The voices of Tax Policy Center's researchers and staff
Sensible budget wonks of all political stripes understand that a solution to our looming budget crisis will require more tax revenues. The aging of the baby boomers and rising health care costs will push up government spending. Yes, I know that we have to slow the growth of health spending and we definitely should look for wasteful or ineffective programs to cut, but spending will go up.
Of course, not a single House Republican is willing to publicly acknowledge this obvious fact. They're all in the thrall of Grover Norquist's no-tax pledge, which Lori Montgomery reported he dreamed up as a 14-year-old boy. Fact is, most of the ideas that pop into the adolescent male mind would be a poor guide for public policy and none more so than "the pledge." Then again, male politicians of both parties seem particularly prone to adolescent behavior. (But there are 24 Republican women in the House. Surely, they're immune to male adolescent fantasies...)
But I digress.
As Lori discusses, at least in the Senate, some Republicans are open to the idea of cutting "tax expenditures"--the tax credits and deductions designed to subsidize particular activities. In fact, just yesterday, the senate, including most Republicans, repudiated Grover by voting to end ethanol tax breaks. It’s a small step, but suggests that perhaps the dark lord’s death grip on sensible budget policy is weakening.
Cutting tax expenditures is appealing because revenue would rise without requiring higher tax rates. Conservative economist Marty Feldstein has proposed limiting the value of tax expenditures to 2 percent of income. Since the value of tax breaks tends to rise with income, the proposal would be progressive. And it would raise a lot of revenue. Feldstein estimated that a fairly comprehensive cap could cut the deficit by almost half over time.
The obvious problem with cutting tax expenditures is that people like their tax breaks. They include popular items like the mortgage interest deduction, tax-free health insurance, and the charity deduction.
Another problem is that even if voters could somehow be convinced to support big cuts, raising taxes (or cutting spending) significantly right now could thrust the fragile economy back into recession.
There may be a solution to both challenges. We know that Americans are impatient. Why not bribe them to give up their tax breaks? For example, suppose that individual income tax breaks are worth about 10% of adjusted gross income. (This is probably not a bad approximation, but I haven’t crunched the numbers.) It’s unrealistic to assume that all could be eliminated, but we might be able to cut the cost of tax expenditures by half. (See the Bipartisan Policy Center plan, which I helped craft, as an example of how to do this.)
We could phase in a version of Feldstein’s plan by offering a “tax break credit” of 10% of AGI for tax year 2011 in exchange for eliminating tax breaks worth 5% of income. The credit rate could be phased down to 2% of AGI over 5 years. For the first three years, this would be a tax cut compared with current law and provide a needed economic stimulus . To make the stimulus even more effective and help those most in need of aid, the first $5,000 for joint filers could be made refundable ($2,500 for single returns). That amount could also be phased down over time. This would raise taxpayers’ incomes by roughly half a trillion dollars in 2011, and smaller amounts in 2012 and 2013, providing a helpful prod to the economic recovery.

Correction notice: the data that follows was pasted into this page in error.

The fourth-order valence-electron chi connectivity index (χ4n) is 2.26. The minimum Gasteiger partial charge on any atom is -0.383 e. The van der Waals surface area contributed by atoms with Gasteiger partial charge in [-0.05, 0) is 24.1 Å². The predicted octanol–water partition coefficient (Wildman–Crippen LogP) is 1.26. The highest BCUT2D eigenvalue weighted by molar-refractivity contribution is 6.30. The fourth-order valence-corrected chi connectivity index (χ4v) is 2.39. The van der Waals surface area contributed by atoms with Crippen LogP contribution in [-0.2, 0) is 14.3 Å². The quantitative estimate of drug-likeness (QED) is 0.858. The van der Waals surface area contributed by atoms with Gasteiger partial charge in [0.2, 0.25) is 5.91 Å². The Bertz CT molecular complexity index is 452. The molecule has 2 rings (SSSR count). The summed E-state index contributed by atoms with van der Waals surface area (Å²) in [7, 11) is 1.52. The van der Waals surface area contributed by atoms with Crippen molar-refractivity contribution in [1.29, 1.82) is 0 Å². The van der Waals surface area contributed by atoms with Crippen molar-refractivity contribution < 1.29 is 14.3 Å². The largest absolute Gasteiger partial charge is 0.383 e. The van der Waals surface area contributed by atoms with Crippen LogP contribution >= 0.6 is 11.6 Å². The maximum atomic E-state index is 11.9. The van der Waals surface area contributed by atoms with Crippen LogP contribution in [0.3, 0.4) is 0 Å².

The bottom line is that this plan would boost the economy in the short term, substantially reduce the deficit over the long term with tax rates, and significantly simplify the tax system.
Since I’m a tax geek, I want to get into some technical stuff below. Non-geeks can stop reading now.
Unlike Feldstein’s plan, which caps tax breaks at 2% of AGI, a simpler approach would be to simply deem tax breaks equal to that amount. Set a floor on the credit equal to 15% of the standard deduction and then the standard deduction can be eliminated also. (In Feldstein’s plan, taxpayers have to decide whether to take the standard deduction or itemize subject to the AGI cap.) In addition, the AMT should be eliminated. It wouldn’t cost much if major “preference items” like the state and local deduction were also eliminated.
Some provisions would have to be phased in. For example, part of the plan should be to cap or eliminate the tax exclusion for employer-sponsored health insurance. There’s a near consensus that this exclusion is poorly targeted and contributes to rising healthcare costs. However, it wouldn’t be possible to limit the exclusion in 2011 because employers are not required to measure and report the value of health insurance benefits until 2012.
Also, it would be unfair to prevent taxpayers from taking tax breaks they had counted on this year. Thus, they should be allowed to elect to claim all of their tax breaks in 2011 in lieu of the credit. Most taxpayers would not make this election, but this transition rule is probable necessary.
An earlier version of this post was originally published on my Forbes blog.
Follow me on twitter.
Posts and comments are solely the opinion of the author and not that of the Tax Policy Center, Urban Institute, or Brookings Institution.